The Siege of Corfe Castle – Hot Coals and a Handful of Men Against Enormous Odds

Samantha Flaum
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Corfe castle

Corfe Castle is a stone stronghold that sits upon a hill on the Isle of Purbeck, a peninsular on the south coast of England. Built in the 11th century by William the Conqueror, it remained in control of the Crown until the 16th century when Queen Elizabeth I sold it to the Lord Chancellor.

It was then bought by Sir John Bankes in 1635. Sir Bankes’ career would include the honored positions of Attorney General to King Charles I, as well as Lord Chief Justice of the Common Pleas, the second-highest court in England. The wife of Sir John Bankes was born to the Esquire of Ruislip in Middlesex in approximately 1598. Also named Mary, their only daughter married in 1618, becoming Lady Bankes.

Lady Mary Bankes

The couple had a prolific marriage, producing four sons and six daughters. In 1642, the English Civil War broke out. It would last for almost a decade between Royalists, supporting the reign of King Charles I, Lord Banke’s sovereign, and Parliamentarians, who sought executive administration in the form of a parliamentary government, opposed to a supreme monarchy.

Sir Bankes was ordered off to London and Oxford for the war effort. Lady Bankes was left at home with her children and servants and only five men in the last Royalist holding on the Dorsetshire coat.

Sir John Bankes

In May the following year, 40 Parliamentarians, also known as Roundheads, came to demand surrender of the castle. Lady Bankes refused and the small force within the castle managed to repel the Parliamentarians. They came back a month later, however, having mustered up a force of between 500 to 600 troops. This unnecessarily large number of men against a considerably understaffed stronghold wasn’t just for show, however. A brutal and long siege took place.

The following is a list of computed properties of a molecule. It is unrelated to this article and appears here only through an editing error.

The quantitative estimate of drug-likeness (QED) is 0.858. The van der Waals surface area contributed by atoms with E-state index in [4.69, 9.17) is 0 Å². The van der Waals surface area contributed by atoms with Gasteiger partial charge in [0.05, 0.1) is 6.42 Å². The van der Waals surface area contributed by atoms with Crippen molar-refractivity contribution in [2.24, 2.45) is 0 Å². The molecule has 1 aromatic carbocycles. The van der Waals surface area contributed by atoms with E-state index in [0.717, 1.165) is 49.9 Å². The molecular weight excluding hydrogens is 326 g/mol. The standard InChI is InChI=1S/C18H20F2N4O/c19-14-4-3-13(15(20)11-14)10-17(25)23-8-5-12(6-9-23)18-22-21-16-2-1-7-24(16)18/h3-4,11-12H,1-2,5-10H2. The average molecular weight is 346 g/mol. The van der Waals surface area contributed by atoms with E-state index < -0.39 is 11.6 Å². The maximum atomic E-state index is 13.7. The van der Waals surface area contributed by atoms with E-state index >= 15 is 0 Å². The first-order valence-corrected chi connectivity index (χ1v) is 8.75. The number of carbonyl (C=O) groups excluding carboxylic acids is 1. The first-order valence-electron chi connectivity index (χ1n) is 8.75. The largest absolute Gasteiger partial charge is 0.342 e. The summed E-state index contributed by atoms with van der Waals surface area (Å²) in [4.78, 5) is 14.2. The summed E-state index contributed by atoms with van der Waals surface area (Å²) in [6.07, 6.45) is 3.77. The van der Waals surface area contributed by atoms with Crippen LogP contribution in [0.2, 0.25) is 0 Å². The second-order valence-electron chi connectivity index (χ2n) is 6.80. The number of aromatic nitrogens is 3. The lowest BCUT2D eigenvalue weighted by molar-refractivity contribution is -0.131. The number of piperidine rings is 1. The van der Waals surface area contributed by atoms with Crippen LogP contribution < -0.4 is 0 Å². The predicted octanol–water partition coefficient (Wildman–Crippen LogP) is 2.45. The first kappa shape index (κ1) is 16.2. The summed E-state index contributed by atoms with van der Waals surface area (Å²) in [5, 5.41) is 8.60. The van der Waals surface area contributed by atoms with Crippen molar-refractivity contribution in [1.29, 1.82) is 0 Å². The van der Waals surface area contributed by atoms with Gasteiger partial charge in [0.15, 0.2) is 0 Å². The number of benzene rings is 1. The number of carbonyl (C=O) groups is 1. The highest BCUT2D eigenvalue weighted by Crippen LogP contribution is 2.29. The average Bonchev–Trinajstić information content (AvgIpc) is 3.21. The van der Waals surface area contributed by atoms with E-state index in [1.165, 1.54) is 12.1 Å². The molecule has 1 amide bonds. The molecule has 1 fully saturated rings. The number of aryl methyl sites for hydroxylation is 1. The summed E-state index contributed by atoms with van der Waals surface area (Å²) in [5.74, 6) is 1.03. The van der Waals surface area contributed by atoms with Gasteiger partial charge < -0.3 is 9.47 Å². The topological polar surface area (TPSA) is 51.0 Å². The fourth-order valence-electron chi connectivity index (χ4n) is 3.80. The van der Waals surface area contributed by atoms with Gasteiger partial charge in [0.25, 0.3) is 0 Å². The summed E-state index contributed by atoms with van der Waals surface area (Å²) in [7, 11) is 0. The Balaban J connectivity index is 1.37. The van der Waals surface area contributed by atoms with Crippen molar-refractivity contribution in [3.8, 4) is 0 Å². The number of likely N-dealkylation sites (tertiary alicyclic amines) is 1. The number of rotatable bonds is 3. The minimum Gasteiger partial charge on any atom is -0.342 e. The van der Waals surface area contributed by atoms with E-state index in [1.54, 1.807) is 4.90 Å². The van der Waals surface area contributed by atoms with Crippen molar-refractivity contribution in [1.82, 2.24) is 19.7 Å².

The ruins of Corfe Castle in Dorset, England

Despite being blockaded, Lady Bankes managed to resupply and strengthen Corfe Castle’s defenses up to a mere 80 bodies. The siege would go on for a whopping three years. At one point only a handful of men were left to protect the castle. From the upper levels of Corfe Castle, Lady Bankes and her motley crew defended their home by tossing hot stones, coals and embers from atop the battlements. 100 men succumbed to this curious defense in one month alone.

A view of Corfe Castle, Dorset, England

During the years of facing attack and threats to her life, Lord Bankes passed away, leaving Mary a widow in 1644. The siege of the castle came to an end in 1646 when one of Lady Banke’s officers, Colonel Pitman, betrayed the castle. He lead in a force of Parliamentarians who had disguised themselves as Royalists. Once the men gained access to the stronghold, Lady Bankes had no choice but to surrender.

The castle ruins overlooking the village of Corfe Castle in Dorset, UK

Though she was allowed to possess keys to the castle, it was destroyed that year under orders of the House of Commons. The stronghold was rendered completely unusable so as not to become another fortified base in any future conflicts. Check out what Corfe Castle looks like today with this beautiful drone footage:

Lady Bankes lost the battle over her home, and the Royalists lost the war as well as their monarch. The Parliamentarians placed Thomas Cromwell at the head of the English government and the heir to the throne, Charles II, sought self-enforced exile in France. For the time being, the Royalists were defeated, but Lady Bankes faced no retaliation or threat to her well-being.

The ruins of Corfe Castle. Built by William the Conqueror, the castle dates to the 11th century. Located on the Isle of Purbeck in Dorset.

Her sons bought her the manor at Eastcourt which would remain in the family and, luckily, take part in no battles.

Read another story from us: England’s Stunning Highcliffe Castle has Been Through it All

Lady Mary Bankes died on April 11, 1661. She was buried in St. Martin’s Church in Ruislip.